search.noResults

search.searching

dataCollection.invalidEmail
note.createNoteMessage

search.noResults

search.searching

orderForm.title

orderForm.productCode
orderForm.description
orderForm.quantity
orderForm.itemPrice
orderForm.price
orderForm.totalPrice
orderForm.deliveryDetails.billingAddress
orderForm.deliveryDetails.deliveryAddress
orderForm.noItems
NDC


DRIVING


The latest standard of NDC finally tackles ‘servicing’ – but are buyers revved up about version 19.2?


the latest version of the NDC


technical standard


19.2 4


has given Lufthansa, which demonstrates it can provide


the level of NDC certification IATA


the ‘service’ level necessary to meet the needs of the corporate market


SOURCE: IATA buyingbusinesstravel.com


ADOPTION M


WORDS ROB GILL


OST PEOPLE ASSOCIATE THE TERM “SERVICING” with a trip to the garage to fix their car – but it also describes the ability to cancel, change and refund air bookings, which, as buyers know,


is essential to manage involuntary situations, such as travel disruption. To date, most airline bookings made


through NDC-enabled channels have offered limited scope for servicing, with the majority of sales being made in the leisure travel market through OTAs, rather than TMCs. The trouble with corporate travel – unlike most leisure bookings – is that often last-minute changes have to be made. A traveller’s meeting may overrun or wrap up early so they may want to get a later or earlier flight home.


This means plenty of rebookings and on-the-day changes – something nascent NDC channels have struggled to cope with. Instead, TMC staff have been literally picking up the phone to airlines to make these changes manually, which paradoxically seems like a step in the wrong direction when automation is the name of the game. Even IATA, which has been leading the NDC project since 2012, admits the number of NDC corporate bookings has been a “trickle”, despite 2019 being promised as the year of “industrialisation” of NDC channels. One buyer for a global services company summed up the frustration neatly: “We’re supportive of NDC, but it has been very slow going and seems to be getting a bit slower. At the end of the day, we want anything that will give us better content and services for our travellers.” Having said that, most buyers would not know if their travellers have been booking


NDC-based fares or not – as many TMCs will not specifically tag them as NDC offers and presents them with one of several prices and ticketing options when booking flights. However, this “trickle” could be about to change as the latest version of the NDC technical standard (known as release 19.2 for those keeping count) may finally tackle this servicing shortfall, and clear the path for the type of mass adoption IATA is targeting by the end of 2020.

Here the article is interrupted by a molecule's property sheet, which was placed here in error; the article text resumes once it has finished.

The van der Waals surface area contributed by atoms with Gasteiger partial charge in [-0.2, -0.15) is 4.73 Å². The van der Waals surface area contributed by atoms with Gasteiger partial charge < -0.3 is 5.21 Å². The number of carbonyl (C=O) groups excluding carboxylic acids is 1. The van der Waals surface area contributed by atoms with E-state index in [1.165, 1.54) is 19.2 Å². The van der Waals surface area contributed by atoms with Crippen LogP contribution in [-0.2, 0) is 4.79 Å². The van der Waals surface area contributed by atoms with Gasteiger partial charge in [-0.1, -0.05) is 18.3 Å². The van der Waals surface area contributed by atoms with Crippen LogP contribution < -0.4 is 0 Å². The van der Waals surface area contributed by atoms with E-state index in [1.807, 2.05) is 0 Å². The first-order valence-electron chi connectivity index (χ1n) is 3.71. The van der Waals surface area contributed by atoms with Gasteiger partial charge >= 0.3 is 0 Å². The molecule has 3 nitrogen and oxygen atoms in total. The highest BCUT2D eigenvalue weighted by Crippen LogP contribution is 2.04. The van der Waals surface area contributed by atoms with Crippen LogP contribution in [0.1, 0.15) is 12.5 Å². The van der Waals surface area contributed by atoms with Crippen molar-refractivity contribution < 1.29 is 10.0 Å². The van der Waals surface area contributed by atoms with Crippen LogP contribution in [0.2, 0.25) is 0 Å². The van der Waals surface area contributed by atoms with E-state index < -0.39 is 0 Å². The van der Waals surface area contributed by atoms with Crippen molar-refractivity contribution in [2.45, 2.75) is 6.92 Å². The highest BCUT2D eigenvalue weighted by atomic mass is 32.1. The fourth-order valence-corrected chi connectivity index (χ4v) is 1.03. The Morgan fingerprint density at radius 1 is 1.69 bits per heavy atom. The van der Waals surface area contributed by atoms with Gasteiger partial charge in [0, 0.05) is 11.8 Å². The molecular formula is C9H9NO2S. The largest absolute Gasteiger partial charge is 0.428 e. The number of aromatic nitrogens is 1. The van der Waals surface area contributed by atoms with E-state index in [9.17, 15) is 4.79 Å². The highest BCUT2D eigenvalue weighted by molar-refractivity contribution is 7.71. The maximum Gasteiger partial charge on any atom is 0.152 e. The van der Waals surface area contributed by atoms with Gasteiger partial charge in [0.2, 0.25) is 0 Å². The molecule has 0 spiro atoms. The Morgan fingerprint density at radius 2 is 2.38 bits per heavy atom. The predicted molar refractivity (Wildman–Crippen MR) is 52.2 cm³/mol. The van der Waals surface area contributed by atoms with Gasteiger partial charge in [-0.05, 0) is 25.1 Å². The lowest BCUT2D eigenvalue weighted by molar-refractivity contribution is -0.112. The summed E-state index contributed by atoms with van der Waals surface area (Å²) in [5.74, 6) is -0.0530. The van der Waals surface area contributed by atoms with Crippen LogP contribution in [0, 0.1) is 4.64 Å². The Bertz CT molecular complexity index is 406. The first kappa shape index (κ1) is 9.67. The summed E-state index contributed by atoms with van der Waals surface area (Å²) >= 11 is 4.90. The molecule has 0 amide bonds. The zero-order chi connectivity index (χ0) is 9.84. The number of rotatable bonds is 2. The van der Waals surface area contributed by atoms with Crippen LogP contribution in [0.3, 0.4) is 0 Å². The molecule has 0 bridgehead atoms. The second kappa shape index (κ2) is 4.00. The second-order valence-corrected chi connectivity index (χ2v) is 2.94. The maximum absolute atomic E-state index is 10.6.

TOP OF THE AGENDA Yanik Hoyles, NDC programme director at IATA, explains to BBT that airlines are concentrating on getting the inner workings right when it comes to servicing for the corporate market. “It’s important to get the plumbing right and that plumbing is servicing. As soon as you get to the corporate traveller it’s got to have impeccable servicing,” he says. “It’s top of the agenda for everybody. “Servicing... is what we have been working on for the next upgrade of the standard, which will go live in September. This release tackles the challenge of servicing.” With this in mind, Hoyles is predicting that the number of NDC bookings will start to accelerate in the latter part of 2019 and then “start to take off” in 2020. The pressure is certainly on IATA and its


member airlines to get on with NDC – the association’s 21 “leaderboard” airlines, including British Airways, Lufthansa, American Airlines, United and Air France, have set a target of making at least 20 per cent of indirect bookings through an NDC API link by the end of 2020. These 21 airlines account for 30 per cent of IATA’s total passenger numbers. Paul Tilstone, managing partner at consultancy Festive Road, says: “Of course, 20 per cent doesn’t sound like much, but


2019 MAY/JUNE 77


Page 1  |  Page 2  |  Page 3  |  Page 4  |  Page 5  |  Page 6  |  Page 7  |  Page 8  |  Page 9  |  Page 10  |  Page 11  |  Page 12  |  Page 13  |  Page 14  |  Page 15  |  Page 16  |  Page 17  |  Page 18  |  Page 19  |  Page 20  |  Page 21  |  Page 22  |  Page 23  |  Page 24  |  Page 25  |  Page 26  |  Page 27  |  Page 28  |  Page 29  |  Page 30  |  Page 31  |  Page 32  |  Page 33  |  Page 34  |  Page 35  |  Page 36  |  Page 37  |  Page 38  |  Page 39  |  Page 40  |  Page 41  |  Page 42  |  Page 43  |  Page 44  |  Page 45  |  Page 46  |  Page 47  |  Page 48  |  Page 49  |  Page 50  |  Page 51  |  Page 52  |  Page 53  |  Page 54  |  Page 55  |  Page 56  |  Page 57  |  Page 58  |  Page 59  |  Page 60  |  Page 61  |  Page 62  |  Page 63  |  Page 64  |  Page 65  |  Page 66  |  Page 67  |  Page 68  |  Page 69  |  Page 70  |  Page 71  |  Page 72  |  Page 73  |  Page 74  |  Page 75  |  Page 76  |  Page 77  |  Page 78  |  Page 79  |  Page 80  |  Page 81  |  Page 82  |  Page 83  |  Page 84  |  Page 85  |  Page 86  |  Page 87  |  Page 88  |  Page 89  |  Page 90  |  Page 91  |  Page 92  |  Page 93  |  Page 94  |  Page 95  |  Page 96  |  Page 97  |  Page 98  |  Page 99  |  Page 100  |  Page 101  |  Page 102  |  Page 103  |  Page 104  |  Page 105  |  Page 106  |  Page 107  |  Page 108  |  Page 109  |  Page 110  |  Page 111  |  Page 112  |  Page 113  |  Page 114  |  Page 115  |  Page 116  |  Page 117  |  Page 118  |  Page 119  |  Page 120  |  Page 121  |  Page 122  |  Page 123  |  Page 124  |  Page 125  |  Page 126  |  Page 127  |  Page 128  |  Page 129  |  Page 130  |  Page 131  |  Page 132  |  Page 133  |  Page 134  |  Page 135  |  Page 136  |  Page 137  |  Page 138  |  Page 139  |  Page 140  |  Page 141  |  Page 142  |  Page 143  |  Page 144  |  Page 145  |  Page 146  |  Page 147  |  Page 148  |  Page 149  |  Page 150  |  Page 151  |  Page 152